Sex education works for teenagers and delays sexual intercourse

According to the latest research sex education in schools is effective and makes it more likely that teenagers will delay having intercourse.

The new study by researchers at the Centers for Disease Control and Prevention (CDC) found that among those teenagers who received sex education in school, boys were 71 percent less likely to engage in sexual intercourse before age 15, while girls were 59 percent less likely.

Epidemiologist Trisha Mueller who was the lead author of the study says sex education seems to be working and to be especially effective for populations that are usually at high risk.

The study which is the first of its kind for a number of years also found that boys who attended school were 2.77 times more likely to rely upon birth control the first time they had intercourse, if they had received sex education.

The CDC researchers also found that sex education reduced by 91 percent the risk that African-American females in school would have sex before age 15, but appeared to have no effect on whether girls used birth control.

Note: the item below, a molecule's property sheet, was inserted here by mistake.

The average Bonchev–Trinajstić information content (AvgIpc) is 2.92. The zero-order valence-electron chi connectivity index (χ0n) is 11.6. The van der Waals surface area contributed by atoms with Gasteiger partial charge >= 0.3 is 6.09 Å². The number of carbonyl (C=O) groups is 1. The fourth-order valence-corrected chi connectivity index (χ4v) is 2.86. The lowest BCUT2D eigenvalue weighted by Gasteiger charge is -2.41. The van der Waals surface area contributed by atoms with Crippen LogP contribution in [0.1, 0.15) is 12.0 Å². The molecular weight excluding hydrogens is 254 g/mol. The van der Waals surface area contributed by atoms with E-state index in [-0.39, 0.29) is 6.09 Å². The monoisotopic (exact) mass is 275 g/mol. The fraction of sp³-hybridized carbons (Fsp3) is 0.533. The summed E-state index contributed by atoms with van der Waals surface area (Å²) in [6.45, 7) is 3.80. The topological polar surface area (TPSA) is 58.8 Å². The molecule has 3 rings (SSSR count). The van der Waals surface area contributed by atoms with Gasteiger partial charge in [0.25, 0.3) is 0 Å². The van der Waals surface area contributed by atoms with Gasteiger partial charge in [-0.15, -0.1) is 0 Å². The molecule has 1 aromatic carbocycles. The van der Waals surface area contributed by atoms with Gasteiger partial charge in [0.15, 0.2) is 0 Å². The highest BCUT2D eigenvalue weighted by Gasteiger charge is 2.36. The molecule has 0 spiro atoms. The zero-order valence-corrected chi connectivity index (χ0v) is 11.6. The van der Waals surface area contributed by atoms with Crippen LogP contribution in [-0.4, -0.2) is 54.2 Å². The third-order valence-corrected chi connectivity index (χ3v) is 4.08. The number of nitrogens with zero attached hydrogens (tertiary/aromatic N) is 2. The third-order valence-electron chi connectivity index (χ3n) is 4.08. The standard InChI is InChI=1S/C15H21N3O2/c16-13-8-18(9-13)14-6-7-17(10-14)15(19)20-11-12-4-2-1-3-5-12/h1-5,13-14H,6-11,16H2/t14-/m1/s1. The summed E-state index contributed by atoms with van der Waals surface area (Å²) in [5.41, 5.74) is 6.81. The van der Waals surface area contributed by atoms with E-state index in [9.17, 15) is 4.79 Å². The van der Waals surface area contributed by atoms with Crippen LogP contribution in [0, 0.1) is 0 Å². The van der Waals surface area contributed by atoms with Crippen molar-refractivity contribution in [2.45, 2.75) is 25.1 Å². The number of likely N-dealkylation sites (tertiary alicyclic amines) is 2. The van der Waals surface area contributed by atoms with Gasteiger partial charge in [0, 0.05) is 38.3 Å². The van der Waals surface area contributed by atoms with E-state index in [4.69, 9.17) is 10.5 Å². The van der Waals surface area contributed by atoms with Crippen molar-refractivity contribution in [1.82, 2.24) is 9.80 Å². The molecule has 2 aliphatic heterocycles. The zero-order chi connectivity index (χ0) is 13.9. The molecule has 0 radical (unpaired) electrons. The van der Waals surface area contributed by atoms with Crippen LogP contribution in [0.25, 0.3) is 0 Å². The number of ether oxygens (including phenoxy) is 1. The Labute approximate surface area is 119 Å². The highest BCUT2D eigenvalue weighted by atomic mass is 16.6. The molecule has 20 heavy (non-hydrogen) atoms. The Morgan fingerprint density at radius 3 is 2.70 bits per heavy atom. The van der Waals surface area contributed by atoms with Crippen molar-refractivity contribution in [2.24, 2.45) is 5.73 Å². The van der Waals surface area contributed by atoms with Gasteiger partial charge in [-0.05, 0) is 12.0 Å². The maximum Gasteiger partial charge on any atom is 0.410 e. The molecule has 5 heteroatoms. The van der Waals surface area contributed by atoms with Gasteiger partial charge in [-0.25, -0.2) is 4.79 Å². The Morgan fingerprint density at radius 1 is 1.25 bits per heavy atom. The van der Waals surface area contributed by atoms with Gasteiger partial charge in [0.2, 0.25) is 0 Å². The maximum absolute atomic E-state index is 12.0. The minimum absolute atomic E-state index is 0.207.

Data for the research came from 2,019 teenagers ages 15 to 19 years, who responded to a survey during 2002.

The researchers analyzed the possible effects that sex education had on the sex lives of teens and adjusted the results to account for the effects of factors like the wealth of their families.

The study did not tackle the issue of whether classes taught about contraception or focused entirely on abstinence and though the study suggests a link between sex education and sexual behavior, it was not designed to do so.

Experts say sex education remains important in order to dispel much of the “mythology” about sex and they suggest it needs to provide more than the anatomy and physiology of sex and must confront practical and social issues too.

The study is published in the January issue of the Journal of Adolescent Health.

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